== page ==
Finally, the record does not support a finding that respondent proved the student’s guilt solely through hearsay evidence in violation of Chancellor’s Regulation A-443.  In addition to the due process protections provided by Education Law §3214, this regulation provides enhanced protections to students who are the subject of a long-term suspension hearing with respect to hearsay evidence by providing as follows:

School officials are responsible for proving by direct or circumstantial evidence the student’s involvement in the incident(s) charged.  A finding that the student committed the act(s) charged may not be based exclusively on hearsay evidence.

As a starting matter, I agree with respondent that the plain language of the regulation only prohibits a finding of guilt predicated “exclusively” on hearsay evidence and, thus, does not preclude the consideration of hearsay evidence in conjunction with direct or circumstantial evidence.  Thus, so long as respondent’s determination of guilt was supported by some non-hearsay evidence, respondent could also rely upon hearsay evidence to further support a finding of guilt.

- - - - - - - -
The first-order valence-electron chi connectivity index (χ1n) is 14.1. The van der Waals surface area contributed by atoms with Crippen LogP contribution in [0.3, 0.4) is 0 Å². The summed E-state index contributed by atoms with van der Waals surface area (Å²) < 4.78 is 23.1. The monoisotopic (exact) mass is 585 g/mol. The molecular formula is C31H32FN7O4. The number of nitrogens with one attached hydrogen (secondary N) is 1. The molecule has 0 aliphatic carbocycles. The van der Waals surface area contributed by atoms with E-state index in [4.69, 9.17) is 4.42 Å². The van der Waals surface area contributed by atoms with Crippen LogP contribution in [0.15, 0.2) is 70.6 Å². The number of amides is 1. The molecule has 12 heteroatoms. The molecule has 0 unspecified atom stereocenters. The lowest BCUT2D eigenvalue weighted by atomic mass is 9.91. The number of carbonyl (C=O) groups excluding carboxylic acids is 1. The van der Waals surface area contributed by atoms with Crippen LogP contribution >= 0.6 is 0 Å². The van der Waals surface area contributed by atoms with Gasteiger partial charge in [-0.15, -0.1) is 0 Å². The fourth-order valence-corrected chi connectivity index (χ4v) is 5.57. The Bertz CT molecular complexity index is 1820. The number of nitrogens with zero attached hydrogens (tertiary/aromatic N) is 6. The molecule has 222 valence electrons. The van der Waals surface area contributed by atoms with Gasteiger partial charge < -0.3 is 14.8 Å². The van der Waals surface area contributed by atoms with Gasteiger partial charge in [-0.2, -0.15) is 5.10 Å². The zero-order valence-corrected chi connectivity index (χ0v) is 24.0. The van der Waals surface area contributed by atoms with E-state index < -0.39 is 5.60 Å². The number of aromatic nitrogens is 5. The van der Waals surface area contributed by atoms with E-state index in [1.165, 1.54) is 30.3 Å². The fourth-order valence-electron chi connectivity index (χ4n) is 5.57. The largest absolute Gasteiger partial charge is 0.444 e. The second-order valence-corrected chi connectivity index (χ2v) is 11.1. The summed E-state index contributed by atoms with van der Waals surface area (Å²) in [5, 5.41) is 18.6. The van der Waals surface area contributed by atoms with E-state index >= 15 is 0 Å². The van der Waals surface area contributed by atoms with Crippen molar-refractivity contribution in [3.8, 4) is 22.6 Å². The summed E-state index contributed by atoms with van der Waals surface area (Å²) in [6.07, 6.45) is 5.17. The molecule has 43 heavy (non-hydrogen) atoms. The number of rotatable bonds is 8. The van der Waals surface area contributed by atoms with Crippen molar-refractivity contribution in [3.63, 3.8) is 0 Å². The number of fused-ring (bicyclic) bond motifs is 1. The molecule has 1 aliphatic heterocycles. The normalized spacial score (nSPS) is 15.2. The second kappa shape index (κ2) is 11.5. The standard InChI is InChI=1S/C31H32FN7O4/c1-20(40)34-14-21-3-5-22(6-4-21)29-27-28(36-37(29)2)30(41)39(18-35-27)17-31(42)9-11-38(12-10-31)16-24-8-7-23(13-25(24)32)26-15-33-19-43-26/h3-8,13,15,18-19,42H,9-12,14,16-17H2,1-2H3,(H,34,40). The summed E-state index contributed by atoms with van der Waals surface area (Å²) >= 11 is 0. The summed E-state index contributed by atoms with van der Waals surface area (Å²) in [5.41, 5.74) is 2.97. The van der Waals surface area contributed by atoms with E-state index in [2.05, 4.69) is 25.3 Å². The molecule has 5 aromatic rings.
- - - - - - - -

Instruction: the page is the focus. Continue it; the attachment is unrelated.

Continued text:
Here, after the video surveillance footage was admitted into evidence without objection, the dean spoke regarding his personal observations of the footage.  This evidence was not hearsay (see People v. Ham, 43 Misc3d 1227(A) [holding that a complainant’s statement of what she viewed on videotape is not hearsay and citing other cases with similar holdings and reasoning]).  Indeed, petitioner admits in her petition that the video surveillance was not hearsay and alleges that “the [s]chool’s only non-hearsay evidence was [the] security camera video.”  Moreover, the dean’s observations were subject to cross-examination at the hearing, which counsel for petitioner elected not to do.  Therefore, because respondent’s determination was based, in part, on non-hearsay evidence, DOE sufficiently established the student’s guilt as required by Chancellor’s Regulation A-443, and I need not separately analyze whether each piece of evidence introduced by DOE to establish the student’s guilt constituted hearsay.